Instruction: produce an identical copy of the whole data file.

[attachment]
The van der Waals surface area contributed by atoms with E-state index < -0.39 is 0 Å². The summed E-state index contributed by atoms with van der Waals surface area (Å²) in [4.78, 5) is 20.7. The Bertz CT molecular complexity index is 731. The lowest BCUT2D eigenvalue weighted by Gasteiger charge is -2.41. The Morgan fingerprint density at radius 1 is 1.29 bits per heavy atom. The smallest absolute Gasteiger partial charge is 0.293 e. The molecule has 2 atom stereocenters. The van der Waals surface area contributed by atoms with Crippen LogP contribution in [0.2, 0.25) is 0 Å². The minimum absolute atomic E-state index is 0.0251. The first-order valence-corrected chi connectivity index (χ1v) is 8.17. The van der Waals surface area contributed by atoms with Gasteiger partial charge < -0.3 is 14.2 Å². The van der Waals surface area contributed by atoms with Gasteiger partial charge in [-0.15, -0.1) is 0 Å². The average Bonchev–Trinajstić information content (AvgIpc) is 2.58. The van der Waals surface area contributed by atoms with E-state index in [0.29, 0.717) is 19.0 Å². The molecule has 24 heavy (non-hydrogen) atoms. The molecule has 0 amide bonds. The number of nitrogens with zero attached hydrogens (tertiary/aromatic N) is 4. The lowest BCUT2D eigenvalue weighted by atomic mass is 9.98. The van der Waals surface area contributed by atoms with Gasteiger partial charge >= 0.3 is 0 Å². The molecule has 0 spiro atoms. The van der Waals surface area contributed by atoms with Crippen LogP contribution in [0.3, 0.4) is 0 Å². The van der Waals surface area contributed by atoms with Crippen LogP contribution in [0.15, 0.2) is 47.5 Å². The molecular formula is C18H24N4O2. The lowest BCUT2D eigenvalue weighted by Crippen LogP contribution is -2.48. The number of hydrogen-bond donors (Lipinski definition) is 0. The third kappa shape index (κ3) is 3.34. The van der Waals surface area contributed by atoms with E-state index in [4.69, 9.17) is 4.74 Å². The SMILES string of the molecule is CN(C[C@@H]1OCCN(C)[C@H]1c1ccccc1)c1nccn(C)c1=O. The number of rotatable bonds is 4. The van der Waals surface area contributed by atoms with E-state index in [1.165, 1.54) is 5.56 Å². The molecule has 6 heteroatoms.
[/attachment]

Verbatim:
The van der Waals surface area contributed by atoms with E-state index < -0.39 is 0 Å². The summed E-state index contributed by atoms with van der Waals surface area (Å²) in [4.78, 5) is 20.7. The Bertz CT molecular complexity index is 731. The lowest BCUT2D eigenvalue weighted by Gasteiger charge is -2.41. The Morgan fingerprint density at radius 1 is 1.29 bits per heavy atom. The smallest absolute Gasteiger partial charge is 0.293 e. The molecule has 2 atom stereocenters. The van der Waals surface area contributed by atoms with Crippen LogP contribution in [0.2, 0.25) is 0 Å². The minimum absolute atomic E-state index is 0.0251. The first-order valence-corrected chi connectivity index (χ1v) is 8.17. The van der Waals surface area contributed by atoms with Gasteiger partial charge < -0.3 is 14.2 Å². The van der Waals surface area contributed by atoms with Gasteiger partial charge in [-0.15, -0.1) is 0 Å². The average Bonchev–Trinajstić information content (AvgIpc) is 2.58. The van der Waals surface area contributed by atoms with E-state index in [0.29, 0.717) is 19.0 Å². The molecule has 24 heavy (non-hydrogen) atoms. The molecule has 0 amide bonds. The number of nitrogens with zero attached hydrogens (tertiary/aromatic N) is 4. The lowest BCUT2D eigenvalue weighted by atomic mass is 9.98. The van der Waals surface area contributed by atoms with Gasteiger partial charge >= 0.3 is 0 Å². The molecule has 0 spiro atoms. The van der Waals surface area contributed by atoms with Crippen LogP contribution in [0.3, 0.4) is 0 Å². The van der Waals surface area contributed by atoms with Crippen LogP contribution in [0.15, 0.2) is 47.5 Å². The molecular formula is C18H24N4O2. The lowest BCUT2D eigenvalue weighted by Crippen LogP contribution is -2.48. The number of hydrogen-bond donors (Lipinski definition) is 0. The third kappa shape index (κ3) is 3.34. The van der Waals surface area contributed by atoms with E-state index in [4.69, 9.17) is 4.74 Å². The SMILES string of the molecule is CN(C[C@@H]1OCCN(C)[C@H]1c1ccccc1)c1nccn(C)c1=O. The number of rotatable bonds is 4. The van der Waals surface area contributed by atoms with E-state index in [1.165, 1.54) is 5.56 Å². The molecule has 6 heteroatoms.